Influence of Various Commercial Packaging Conditions on Survival of Escherichia coli O157:H7 to Irradiation by Electron Beam Versus Gamma Rays
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Irradiation of ground beef patties inoculated with the organism Escherichia coli O157:H7 was performed either by gamma rays from a cobalt 60 source or by electron beam generated by a linear accelerator. Patties were packaged in one of the following materials: nylon/polyethylene bags, Saran/polyester/polyethylene bags (PM2), or Saran overwrap with a Styrofoam tray inside. Bags were sealed in air or under vacuum and were irradiated at either 5 or -15 degrees C. Average D10 values (dose required to inactivate 90% of a microbial population) ranged from 0.27 to 0.63 kGy, depending on the conditions. Overall, higher D10 values (P<0.0001) were obtained upon irradiation at -15 degrees C as compared with 5 degrees C. Cells inoculated in samples packaged in PM2 had the highest D10 values, but only if irradiated by electron beam at -15 degrees C (P<0.001). Since PM2 had the lowest oxygen permeability rate and since the temperature was too low for radicals to migrate easily, these conditions may have minimized the effect of oxygen- and water-derived radicals on microbial survival. Irradiation by gamma rays resulted in higher D10 values (P<0.047) than irradiation by electron beam, with the highest values being observed at -15 degrees C. Differences may be attributed to dose rate (1.0 kGy/h for gamma, 17 kGy/min for electron beam) since it is possible that, at low dose rates, microbial enzymes may have more time to repair damage to the cell due to irradiation, resulting in higher D10 values.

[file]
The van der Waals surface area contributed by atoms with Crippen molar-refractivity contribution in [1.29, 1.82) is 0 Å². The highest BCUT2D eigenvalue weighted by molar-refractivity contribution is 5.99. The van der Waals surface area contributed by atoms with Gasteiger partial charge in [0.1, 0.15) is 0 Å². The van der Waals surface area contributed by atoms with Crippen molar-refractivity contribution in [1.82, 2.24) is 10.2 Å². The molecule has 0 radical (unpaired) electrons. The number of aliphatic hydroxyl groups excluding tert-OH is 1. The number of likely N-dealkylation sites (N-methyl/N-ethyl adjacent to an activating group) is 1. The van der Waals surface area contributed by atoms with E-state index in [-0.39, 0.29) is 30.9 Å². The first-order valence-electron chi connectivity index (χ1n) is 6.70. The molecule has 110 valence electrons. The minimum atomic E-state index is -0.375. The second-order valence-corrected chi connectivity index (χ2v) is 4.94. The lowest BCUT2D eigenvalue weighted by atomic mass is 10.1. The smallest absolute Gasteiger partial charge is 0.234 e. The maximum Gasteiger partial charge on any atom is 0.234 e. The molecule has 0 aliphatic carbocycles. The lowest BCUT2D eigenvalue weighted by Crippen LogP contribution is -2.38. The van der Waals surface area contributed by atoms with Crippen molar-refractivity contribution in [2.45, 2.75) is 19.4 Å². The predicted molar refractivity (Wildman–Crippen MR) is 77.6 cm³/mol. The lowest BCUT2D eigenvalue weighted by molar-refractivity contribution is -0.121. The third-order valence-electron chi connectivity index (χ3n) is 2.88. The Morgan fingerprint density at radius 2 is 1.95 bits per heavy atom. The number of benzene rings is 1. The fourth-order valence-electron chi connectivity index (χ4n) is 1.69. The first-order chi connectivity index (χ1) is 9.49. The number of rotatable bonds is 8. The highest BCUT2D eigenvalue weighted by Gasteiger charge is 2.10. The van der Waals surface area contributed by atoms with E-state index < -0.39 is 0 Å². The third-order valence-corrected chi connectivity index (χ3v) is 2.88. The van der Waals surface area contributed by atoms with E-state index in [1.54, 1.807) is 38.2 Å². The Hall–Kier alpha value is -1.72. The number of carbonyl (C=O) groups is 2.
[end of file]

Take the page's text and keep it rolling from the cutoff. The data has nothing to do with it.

author list (cited authors)
LÓPEZ-GONZÁLEZ, V., MURANO, P. S., BRENNAN, R. E., & MURANO, E. A.